4 Reasons Inflation is Rising Now
February 9, 2022
Inflation is quickly emerging as a key risk for this year and market participants will pay attention to the upcoming US Consumer Price Index (CPI) inflation report on Thursday.
In December, the CPI data climbed 7% Year-on-Year (YoY), the largest increase since 1982. This has led to a big change in the tone for the US Federal Reserve (Fed).
Throughout most of last year, the Fed chairman, Jerome Powell, and other Fed officials have called inflation as “transitory” but has since ditched the term towards the end of last year.
What is Driving US Inflation Now?
Here are some of the four key factors that have kept inflation high so far.
1) Rising Commodity Prices
One of the key factors that have kept inflation high is the rising commodity prices. The Bloomberg Commodity Spot Index (below), which tracks 23 energy, metal and crop futures, has touched a record this year.
The increase has been driven in part by surging oil prices, which have hit their highest level since 2014. Oil prices have breached the USD90 level this year. A lack of production capacity and limited investment in the sector has led to the sharp increase in oil prices.
The Organization of the Petroleum Exporting Countries (OPEC) and its allies, collectively known as OPEC+, are gradually relaxing output cuts implemented when demand collapsed back in 2020.
However, many small suppliers would require longer gestation period to restore production while others remain wary of the renewed COVID-19 setbacks.
2) Supply Chain Disruptions
The supply chain issues continue to drive prices higher. Let’s look at the automotive industry as an example. In 2020 when the world economy went into recession, used cars and trucks have become more expensive instead of cheaper.
This is mainly due to the limited supply as production was affected. While production has resumed since 2021, the ongoing chip shortage has led to delay in deliveries.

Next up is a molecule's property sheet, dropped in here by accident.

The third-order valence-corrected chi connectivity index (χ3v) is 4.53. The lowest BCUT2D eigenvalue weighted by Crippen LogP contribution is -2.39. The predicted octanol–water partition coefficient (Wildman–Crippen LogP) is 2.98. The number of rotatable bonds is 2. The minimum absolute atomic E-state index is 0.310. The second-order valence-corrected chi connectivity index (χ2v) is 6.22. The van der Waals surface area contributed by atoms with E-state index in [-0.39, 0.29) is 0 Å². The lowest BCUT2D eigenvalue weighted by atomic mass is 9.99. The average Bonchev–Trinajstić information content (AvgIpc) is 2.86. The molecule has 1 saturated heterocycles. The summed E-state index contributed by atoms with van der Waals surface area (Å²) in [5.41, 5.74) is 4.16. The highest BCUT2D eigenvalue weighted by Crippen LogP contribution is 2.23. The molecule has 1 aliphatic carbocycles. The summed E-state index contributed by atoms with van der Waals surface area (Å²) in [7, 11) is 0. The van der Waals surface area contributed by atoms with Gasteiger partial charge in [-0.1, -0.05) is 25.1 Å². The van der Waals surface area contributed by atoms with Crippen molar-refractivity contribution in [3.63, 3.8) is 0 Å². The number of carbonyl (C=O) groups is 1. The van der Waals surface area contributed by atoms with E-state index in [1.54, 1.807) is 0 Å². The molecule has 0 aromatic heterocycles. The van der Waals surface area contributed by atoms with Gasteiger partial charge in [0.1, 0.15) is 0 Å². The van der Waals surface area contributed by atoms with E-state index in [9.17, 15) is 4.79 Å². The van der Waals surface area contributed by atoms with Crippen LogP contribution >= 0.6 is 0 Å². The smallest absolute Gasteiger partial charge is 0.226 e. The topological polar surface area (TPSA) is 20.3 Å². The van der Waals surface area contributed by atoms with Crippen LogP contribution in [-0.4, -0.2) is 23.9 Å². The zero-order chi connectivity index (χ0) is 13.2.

Meanwhile, on the demand side, there is a sudden surge for automobiles today, led by people who have put off buying cars last year. A similar situation seen in other industry as businesses gradually adjust to the reopening of the economy.
3) Base Effects
Base effects are more intuitive as the reopening of borders would push prices higher in certain industries that have been severely affected by the pandemic.
For example, airfare costs, hotel rates and the services prices.
In 2020, airfare costs plummeted by close to 50%. By 2021, we saw a jump of 21% Year-on-Year (YoY) prices just because we saw some people buying tickets.
As the world gradually reopens, this will keep prices higher on a YoY basis in 2022. The pace of increase on the base effect however would not be as significant as what we saw in 2021.
4) Labour Issues
The shortage of labour in America is another factor that has led to higher prices in US. During the COVID recession, tens of millions of Americans lost their jobs.
While employment has picked up recently, more Americans are reluctant to return to the workforce. Part of this is due to the concern over the emerging Omicron variant in US.
Businesses continue to have a difficult time hiring enough workers to satisfy demand in 2022 although the latest data showed improvement. This has however led to a surge in wages.
Average hourly earnings rose 0.7% in January, the most since the end of 2020, and 5.7% from a year ago.
Return to Normal Requires Inflation to be Higher for Longer
While ongoing supply chain shortages, labour issues, and rising commodity prices will continue to keep inflation higher for longer, I believe it is a case of adjusting towards normalisation.
The world has been severely disrupted by the impact of COVID-19 pandemic on all front and it will require inflation to remain higher for longer as we return to normal.
Reopening of international borders would keep services prices higher while spending would shift from goods to services, allowing supply chain issues to gradually resolve.
While the higher inflation would fan concerns among investors over the pace of tightening by the US Fed, it could also open opportunities for investors to unwind some of their risky bets into value stocks.
One thing is certain: the upcoming CPI data on Thursday will be vital to see how quickly the world can adapt to the new normal.
Billy is passionate about the capital market and believes in investing for the long haul. Prior to this, he was an economist at RHB Investment Bank, covering Thailand and Philippines market. He also worked as a financial journalist at The Edge Malaysia and has experience working with an asset management firm. Aside from the capital market, Billy loves a good conversation over a cup of coffee, is a fitness enthusiast and a tech geek.